7 Numerous decisions indicate that “may” denotes a permissive rather than a mandatory meaning. Brooks v. Anastasia Mosquito Control District, 148 So. 2d 64, 66 (Fla. 1st D.C.A. 1963); accord, Dept. of Health and Rehabilitative Services v. Johnson, 504 So. 2d 423, 425 (Fla. 5th D.C.A. 1987). The use of “may,” however, does not necessarily preclude the enumerated list from being exclusive. Other indicia of legislative intent help to determine this question. See Sutherland, Statutory Construction §47.18 (5th ed. 1992); State v. Town of Davie, 127 So. 2d 671, 673 (Fla. 1961) (citing Sutherland (3d ed.)). See also Mack v. Bristol-Myers Squibb Co., 673 So. 2d 100, 104 (Fla. 1st D.C.A. 1996), rev. dsm’d, 689 So. 2d 1068 (Fla. 1997), where the court stated in dictum that the legislature did not intend the three prongs to be exclusive. However, the court provided no examples of other arguable types of violations, and no other reported decisions appear to address, much less resolve, this issue.
8 See, e.g., Gretz v. Unemployment Appeals Commission, 572 So. 2d 1384, 1386 (Fla. 1991); accord, Unruh v. State, 669 So. 2d 242, 245 (Fla. 1996).
9 NICA v. Division of Administrative Hearings, 686 So. 2d 1349, 1354 (Fla. 1997); see also Byrd v. Richardson-Greenshields Securities, 552 So. 2d 1099, 1102 (Fla. 1989) (“our obligation is to honor the obvious legislative intent and policy behind an enactment, even where that intent requires an interpretation that exceeds the literal language of the statute”).
10 T.R. v. State, 677 So. 2d 270, 271 (Fla. 1996).
11 The 1993 amendments also added “unconscionable” practices to the preexisting statutory purposes enumerated in §501.202 of 1) simplifying, clarifying and modernizing consumer protection law on unfair and deceptive practices, and 2) protecting consumers from unfair or deceptive practices in the conduct of any trade or commerce. In merely including the same term in §501.202 as that used in §501.204(1), those changes do not appear to provide any clarification as to scope of the expansion of §501.204(1).In Delgado v. J.W. Courtesy Pontiac GMC-Truck, Inc., 693 So. 2d 604,605-6, 611 (Fla. 2d D.C.A. 1997), the court observed in dictum that the1993 amendment of those subsections to cover “unconscionable” acts or practices is a prime example supporting the conclusion that “the legislative purpose for the changes [the 1993 amendments] was to strengthen rather than diminish the original goal of the FDUTPA, which was to protect consumers from those who engage in unfair and deceptive trade practices and acts”. However, the decision addressed an allegedly deceptive, rather than unconscionable, failure to disclose that an automobile sold as new had previously been damaged and repaired, and held that the complaint had stated a cause of action for “deceptive and unfair trade practices and acts”. The brief discussion referring to the unconscionability amendments was part of the court’s reasoning that a FDUTPA claim based on a written sales contract is not precluded by the economic loss rule. The decision contained no unconscionability analysis per se.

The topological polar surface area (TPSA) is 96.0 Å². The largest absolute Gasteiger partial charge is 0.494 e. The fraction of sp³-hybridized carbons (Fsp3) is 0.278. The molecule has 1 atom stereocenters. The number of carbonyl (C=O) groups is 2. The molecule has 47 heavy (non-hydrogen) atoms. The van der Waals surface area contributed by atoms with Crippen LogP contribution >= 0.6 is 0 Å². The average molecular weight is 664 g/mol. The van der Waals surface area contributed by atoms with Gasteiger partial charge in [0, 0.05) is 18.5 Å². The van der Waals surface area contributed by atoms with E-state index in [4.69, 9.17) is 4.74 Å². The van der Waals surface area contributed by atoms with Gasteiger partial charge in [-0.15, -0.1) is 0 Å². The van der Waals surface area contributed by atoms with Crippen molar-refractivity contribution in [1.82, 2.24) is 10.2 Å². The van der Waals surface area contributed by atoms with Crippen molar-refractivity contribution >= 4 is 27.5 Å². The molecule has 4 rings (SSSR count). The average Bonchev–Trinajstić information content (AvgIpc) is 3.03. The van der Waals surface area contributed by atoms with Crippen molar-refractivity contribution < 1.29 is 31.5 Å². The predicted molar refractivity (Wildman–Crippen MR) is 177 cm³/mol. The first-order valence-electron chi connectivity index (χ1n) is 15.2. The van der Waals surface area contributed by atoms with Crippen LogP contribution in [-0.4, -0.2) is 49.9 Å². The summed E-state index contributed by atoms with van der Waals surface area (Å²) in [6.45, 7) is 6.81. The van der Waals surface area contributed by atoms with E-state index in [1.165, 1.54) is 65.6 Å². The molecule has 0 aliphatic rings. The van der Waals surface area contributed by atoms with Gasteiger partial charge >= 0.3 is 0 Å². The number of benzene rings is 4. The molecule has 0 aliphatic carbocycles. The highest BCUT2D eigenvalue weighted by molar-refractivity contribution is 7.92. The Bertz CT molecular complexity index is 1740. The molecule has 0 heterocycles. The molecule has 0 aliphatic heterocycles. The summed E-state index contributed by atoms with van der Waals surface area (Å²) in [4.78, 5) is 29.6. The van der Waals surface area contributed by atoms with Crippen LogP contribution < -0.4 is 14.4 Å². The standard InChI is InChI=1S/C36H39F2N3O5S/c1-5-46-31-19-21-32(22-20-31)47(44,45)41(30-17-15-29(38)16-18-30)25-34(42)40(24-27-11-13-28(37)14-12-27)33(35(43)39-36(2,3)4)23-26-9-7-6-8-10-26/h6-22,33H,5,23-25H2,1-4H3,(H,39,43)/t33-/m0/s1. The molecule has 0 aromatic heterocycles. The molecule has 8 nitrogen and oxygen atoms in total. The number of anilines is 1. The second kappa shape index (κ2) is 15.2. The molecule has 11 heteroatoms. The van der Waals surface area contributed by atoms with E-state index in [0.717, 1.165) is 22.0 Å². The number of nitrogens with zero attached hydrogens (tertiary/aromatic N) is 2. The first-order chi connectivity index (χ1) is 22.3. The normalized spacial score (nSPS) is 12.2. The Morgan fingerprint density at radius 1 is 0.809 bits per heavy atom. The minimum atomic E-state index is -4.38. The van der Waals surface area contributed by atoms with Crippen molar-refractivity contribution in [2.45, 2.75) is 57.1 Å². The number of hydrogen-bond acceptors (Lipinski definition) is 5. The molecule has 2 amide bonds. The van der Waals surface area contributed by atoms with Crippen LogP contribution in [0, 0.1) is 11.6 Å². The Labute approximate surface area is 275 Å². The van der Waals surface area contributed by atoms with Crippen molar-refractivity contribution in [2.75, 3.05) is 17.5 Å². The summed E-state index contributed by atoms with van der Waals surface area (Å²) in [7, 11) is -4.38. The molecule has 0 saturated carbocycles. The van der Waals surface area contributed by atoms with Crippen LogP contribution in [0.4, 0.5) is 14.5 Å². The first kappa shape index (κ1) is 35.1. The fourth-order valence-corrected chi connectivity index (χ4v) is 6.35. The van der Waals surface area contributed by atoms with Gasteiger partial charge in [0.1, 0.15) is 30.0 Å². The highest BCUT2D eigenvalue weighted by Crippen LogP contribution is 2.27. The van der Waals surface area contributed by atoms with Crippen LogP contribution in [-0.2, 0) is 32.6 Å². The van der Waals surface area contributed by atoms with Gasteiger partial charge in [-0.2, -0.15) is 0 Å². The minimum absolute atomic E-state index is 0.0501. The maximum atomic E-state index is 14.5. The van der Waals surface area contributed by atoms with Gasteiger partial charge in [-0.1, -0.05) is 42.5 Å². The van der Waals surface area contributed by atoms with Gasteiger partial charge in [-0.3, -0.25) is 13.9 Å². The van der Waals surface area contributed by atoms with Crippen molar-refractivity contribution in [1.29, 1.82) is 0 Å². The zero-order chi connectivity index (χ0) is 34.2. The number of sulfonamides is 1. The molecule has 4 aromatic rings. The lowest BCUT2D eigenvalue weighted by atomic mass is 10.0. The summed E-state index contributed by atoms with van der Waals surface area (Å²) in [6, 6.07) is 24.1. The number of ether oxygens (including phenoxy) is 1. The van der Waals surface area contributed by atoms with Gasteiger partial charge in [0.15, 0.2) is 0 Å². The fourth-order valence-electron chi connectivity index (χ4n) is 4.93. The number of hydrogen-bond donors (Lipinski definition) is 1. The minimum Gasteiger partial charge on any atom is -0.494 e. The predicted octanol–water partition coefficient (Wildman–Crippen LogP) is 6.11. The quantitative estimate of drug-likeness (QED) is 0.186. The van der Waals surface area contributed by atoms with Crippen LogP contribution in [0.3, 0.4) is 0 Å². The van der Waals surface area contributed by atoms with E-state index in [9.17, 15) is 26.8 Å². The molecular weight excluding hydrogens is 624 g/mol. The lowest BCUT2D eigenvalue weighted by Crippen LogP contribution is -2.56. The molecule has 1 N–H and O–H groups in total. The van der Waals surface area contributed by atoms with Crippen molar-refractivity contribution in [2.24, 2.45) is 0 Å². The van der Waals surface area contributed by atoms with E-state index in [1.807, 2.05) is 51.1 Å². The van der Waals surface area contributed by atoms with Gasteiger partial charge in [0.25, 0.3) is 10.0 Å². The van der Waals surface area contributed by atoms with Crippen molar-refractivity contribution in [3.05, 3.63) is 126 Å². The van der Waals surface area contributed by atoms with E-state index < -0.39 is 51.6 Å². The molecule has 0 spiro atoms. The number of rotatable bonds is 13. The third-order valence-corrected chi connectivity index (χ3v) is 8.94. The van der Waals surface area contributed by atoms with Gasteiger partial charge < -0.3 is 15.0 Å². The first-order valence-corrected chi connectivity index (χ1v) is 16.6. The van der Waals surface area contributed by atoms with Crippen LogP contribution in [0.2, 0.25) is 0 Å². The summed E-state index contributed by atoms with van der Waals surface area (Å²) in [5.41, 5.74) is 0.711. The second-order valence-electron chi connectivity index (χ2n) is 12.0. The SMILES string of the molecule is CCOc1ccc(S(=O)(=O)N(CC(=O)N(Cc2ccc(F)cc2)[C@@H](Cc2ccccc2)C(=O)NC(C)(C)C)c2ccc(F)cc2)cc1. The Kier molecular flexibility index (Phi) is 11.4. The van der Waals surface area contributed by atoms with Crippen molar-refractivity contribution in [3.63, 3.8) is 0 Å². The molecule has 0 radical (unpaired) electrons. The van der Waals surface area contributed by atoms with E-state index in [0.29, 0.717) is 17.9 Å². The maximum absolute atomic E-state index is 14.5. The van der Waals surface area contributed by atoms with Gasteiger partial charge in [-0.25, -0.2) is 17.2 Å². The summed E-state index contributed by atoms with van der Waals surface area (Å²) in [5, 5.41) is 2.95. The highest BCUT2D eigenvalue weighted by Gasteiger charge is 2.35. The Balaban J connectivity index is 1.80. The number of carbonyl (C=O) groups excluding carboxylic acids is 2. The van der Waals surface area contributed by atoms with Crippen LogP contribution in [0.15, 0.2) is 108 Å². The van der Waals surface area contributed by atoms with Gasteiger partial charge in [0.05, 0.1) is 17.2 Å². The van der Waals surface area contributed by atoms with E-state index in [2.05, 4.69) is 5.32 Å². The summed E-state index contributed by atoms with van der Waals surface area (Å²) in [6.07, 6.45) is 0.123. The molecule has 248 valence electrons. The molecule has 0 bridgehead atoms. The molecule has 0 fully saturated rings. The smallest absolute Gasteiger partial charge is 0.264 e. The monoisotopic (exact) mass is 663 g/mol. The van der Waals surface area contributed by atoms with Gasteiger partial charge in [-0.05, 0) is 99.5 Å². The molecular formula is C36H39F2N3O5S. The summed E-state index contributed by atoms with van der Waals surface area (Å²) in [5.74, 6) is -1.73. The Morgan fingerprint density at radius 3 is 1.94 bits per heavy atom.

12 The policy section of a statute is available for clarification of ambiguous provisions of the statute. Sutherland, supra note 7, at §20.12.
13 One statute addresses unconscionable cooperative or condominium leases and lease provisions (15 U.S.C. §3608), and another prohibits a debt collector from using “unfair or unconscionable” means to collect or attempt to collect any debt (15 U.S.C. §1692f). See also 42 U.S.C. §254o(d), providing that a borrower’s fulfillment of some or all of her payment or service obligations on her Public Health Service student loan may be excused when compliance is impossible or would involve extreme hardship and enforcement of such obligation would be unconscionable (including when a Chapter 11 filing is made).
14 See Federbush, supra note 1, at n.18, including cite to unfairness statement: 104 F.T.C. at 1071-1076; deception statement: 103 F.T.C. at 174-197.
15 See Federbush, supra note 1, at n.19.
16 See, e.g., Goldshein v. Vanner, 216 So. 2d 759, 760 (Fla. 3d D.C.A. 1968); United States v. Esparza-Ponce, 7 F. Supp. 2d 1084, 1092 (S.D. Cal. 1998).